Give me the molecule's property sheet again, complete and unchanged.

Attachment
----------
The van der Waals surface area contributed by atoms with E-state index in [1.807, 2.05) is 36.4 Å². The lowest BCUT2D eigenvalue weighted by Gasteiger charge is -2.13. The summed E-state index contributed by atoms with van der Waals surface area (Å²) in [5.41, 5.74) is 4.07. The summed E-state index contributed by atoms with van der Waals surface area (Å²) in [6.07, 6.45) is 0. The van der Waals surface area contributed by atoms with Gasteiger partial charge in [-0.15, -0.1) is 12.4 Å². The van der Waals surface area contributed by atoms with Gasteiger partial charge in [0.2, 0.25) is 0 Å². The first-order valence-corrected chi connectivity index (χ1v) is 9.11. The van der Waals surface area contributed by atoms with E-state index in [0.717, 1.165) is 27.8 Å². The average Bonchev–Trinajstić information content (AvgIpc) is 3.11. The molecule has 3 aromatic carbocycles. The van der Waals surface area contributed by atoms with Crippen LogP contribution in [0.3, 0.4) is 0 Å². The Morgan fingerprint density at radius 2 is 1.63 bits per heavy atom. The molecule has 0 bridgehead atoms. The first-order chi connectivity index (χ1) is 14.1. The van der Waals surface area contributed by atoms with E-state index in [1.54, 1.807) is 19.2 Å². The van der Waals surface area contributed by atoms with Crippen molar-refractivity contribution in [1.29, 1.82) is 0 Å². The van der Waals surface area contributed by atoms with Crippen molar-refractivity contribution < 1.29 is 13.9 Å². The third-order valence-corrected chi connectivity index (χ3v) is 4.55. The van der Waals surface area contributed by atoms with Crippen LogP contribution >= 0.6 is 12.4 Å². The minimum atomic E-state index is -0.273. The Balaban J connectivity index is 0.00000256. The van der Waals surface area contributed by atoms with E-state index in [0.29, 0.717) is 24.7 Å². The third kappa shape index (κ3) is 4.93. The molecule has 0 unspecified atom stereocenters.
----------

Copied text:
The van der Waals surface area contributed by atoms with E-state index in [1.807, 2.05) is 36.4 Å². The lowest BCUT2D eigenvalue weighted by Gasteiger charge is -2.13. The summed E-state index contributed by atoms with van der Waals surface area (Å²) in [5.41, 5.74) is 4.07. The summed E-state index contributed by atoms with van der Waals surface area (Å²) in [6.07, 6.45) is 0. The van der Waals surface area contributed by atoms with Gasteiger partial charge in [-0.15, -0.1) is 12.4 Å². The van der Waals surface area contributed by atoms with Gasteiger partial charge in [0.2, 0.25) is 0 Å². The first-order valence-corrected chi connectivity index (χ1v) is 9.11. The van der Waals surface area contributed by atoms with E-state index in [0.717, 1.165) is 27.8 Å². The average Bonchev–Trinajstić information content (AvgIpc) is 3.11. The molecule has 3 aromatic carbocycles. The van der Waals surface area contributed by atoms with Crippen LogP contribution in [0.3, 0.4) is 0 Å². The Morgan fingerprint density at radius 2 is 1.63 bits per heavy atom. The molecule has 0 bridgehead atoms. The first-order chi connectivity index (χ1) is 14.1. The van der Waals surface area contributed by atoms with E-state index in [1.54, 1.807) is 19.2 Å². The van der Waals surface area contributed by atoms with Crippen molar-refractivity contribution in [1.29, 1.82) is 0 Å². The van der Waals surface area contributed by atoms with Crippen molar-refractivity contribution < 1.29 is 13.9 Å². The third-order valence-corrected chi connectivity index (χ3v) is 4.55. The van der Waals surface area contributed by atoms with Crippen LogP contribution >= 0.6 is 12.4 Å². The minimum atomic E-state index is -0.273. The Balaban J connectivity index is 0.00000256. The van der Waals surface area contributed by atoms with E-state index in [0.29, 0.717) is 24.7 Å². The third kappa shape index (κ3) is 4.93. The molecule has 0 unspecified atom stereocenters.